In total, there were 76,173 patients with 51.1% female, 61.6% non-Hispanic White,18.5% Hispanic, 10.8% non-Hispanic Black, and 2.9% Asian or Pacific Islander, who underwent appendectomy. Of the sample, 2.7% (n = 2045) had a delayed diagnosis.

Patients with a delayed diagnosis had a median unadjusted cost of $11,099 ($6752 - $17,740), compared with $9177 ($5575 - $14,481) for a non-delayed diagnosis (P < .001). An adjusted model revealed patients with a delayed diagnosis were 1.23 times more likely to have an increased appendicitis hospital care cost (95% confidence interval [CI], 1.16 – 1.28 times). The delayed diagnosis resulted in a mean marginal cost of $2712 (95% CI, $2083 - $3342).

After controlling for race, the team observed non-Hispanic Black individuals had 1.22 times (95% CI, 1.17 – 1.28) increased appendicitis hospital care costs compared with non-Hispanic White patients.

“We could postulate that clinicians are less thorough in their assessment of minoritized patients, resulting in higher rates of delayed diagnosis,” investigators wrote. “However, empirically understanding the mechanism of how minoritized patients experience more delayed diagnosis and higher cost of care warrants further study to better understand the social drivers of health in these populations.”

Older age groups (anywhere from 45 – 64 years old) had greater costs than patients aged 18 -24 years, with the age group 55 – 64 years having the greatest increased cost of 1.84 times higher (95% CI, 1.77 – 1.92 times). Patients on Medicare disability had a 1.53 times increased cost (95% CI, 1.46 – 1.61 times), and patients on Medicaid compared to private insurance had a 1.16 times increased cost (95% CI, 1.12 – 1.20).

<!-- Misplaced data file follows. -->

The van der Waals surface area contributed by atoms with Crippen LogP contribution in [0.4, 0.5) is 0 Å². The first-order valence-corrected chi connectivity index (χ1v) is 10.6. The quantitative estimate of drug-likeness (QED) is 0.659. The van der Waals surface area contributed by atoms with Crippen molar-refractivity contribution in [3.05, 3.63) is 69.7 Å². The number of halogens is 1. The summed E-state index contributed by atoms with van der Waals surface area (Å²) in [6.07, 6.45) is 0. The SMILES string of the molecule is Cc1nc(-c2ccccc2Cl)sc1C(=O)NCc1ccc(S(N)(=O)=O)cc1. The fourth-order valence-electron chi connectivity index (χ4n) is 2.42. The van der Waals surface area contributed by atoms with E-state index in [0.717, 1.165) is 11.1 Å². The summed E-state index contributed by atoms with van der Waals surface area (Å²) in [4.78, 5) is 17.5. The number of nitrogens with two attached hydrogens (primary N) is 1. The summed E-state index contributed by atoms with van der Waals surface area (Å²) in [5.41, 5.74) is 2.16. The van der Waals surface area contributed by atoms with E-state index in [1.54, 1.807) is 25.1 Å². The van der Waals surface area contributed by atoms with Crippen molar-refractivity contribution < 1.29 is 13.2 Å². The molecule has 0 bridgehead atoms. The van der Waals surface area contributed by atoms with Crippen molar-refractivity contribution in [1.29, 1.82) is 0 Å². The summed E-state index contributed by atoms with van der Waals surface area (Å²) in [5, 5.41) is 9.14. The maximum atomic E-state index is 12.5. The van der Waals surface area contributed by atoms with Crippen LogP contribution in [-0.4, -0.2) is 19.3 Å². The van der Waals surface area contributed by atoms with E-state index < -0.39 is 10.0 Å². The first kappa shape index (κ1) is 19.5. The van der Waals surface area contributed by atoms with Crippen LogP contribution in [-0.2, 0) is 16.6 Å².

Investigators wrote the findings were limited by some missing patient encounter linkage variables (10%), missing cost data (9%), and missing demographic data (1%). Other limitations the team highlighted included not considering the implication of the flow of health care dollars, risk of bias with censoring, the VisitLink variable only being state-specific, high variability between hospitals, high rates of inaccurate diagnosis coding, poor capture of diagnostic codes, limitations associated with cost-to-charge ratios, not including data on patients who had nonsurgical management of their appendicitis, and no data on patient-level social drivers.

“This study reaffirms that hospitals serving high proportions of minority populations provided high-quality care because they had lower rates of delayed appendicitis diagnosis compared with hospitals that serve relatively very few patients from racial and ethnic minority groups,” investigators concluded. “Delayed diagnosis may be a more equitable quality metric for payers to construct value-based reimbursement policies.”


Kulasekere, D, Royan, R, Shan Y. Appendicitis Hospitalization Care Costs Among Patients With Delayed Diagnosis of Appendicitis. JAMA Network Open. 2024;7(4):e246721. doi:10.1001/jamanetworkopen.2024.6721.

Hester, M. Delays in appendicitis diagnosis: Causes and outcomes. Contemporary Pediatrics. September 9, 2021. Accessed April 15, 2024.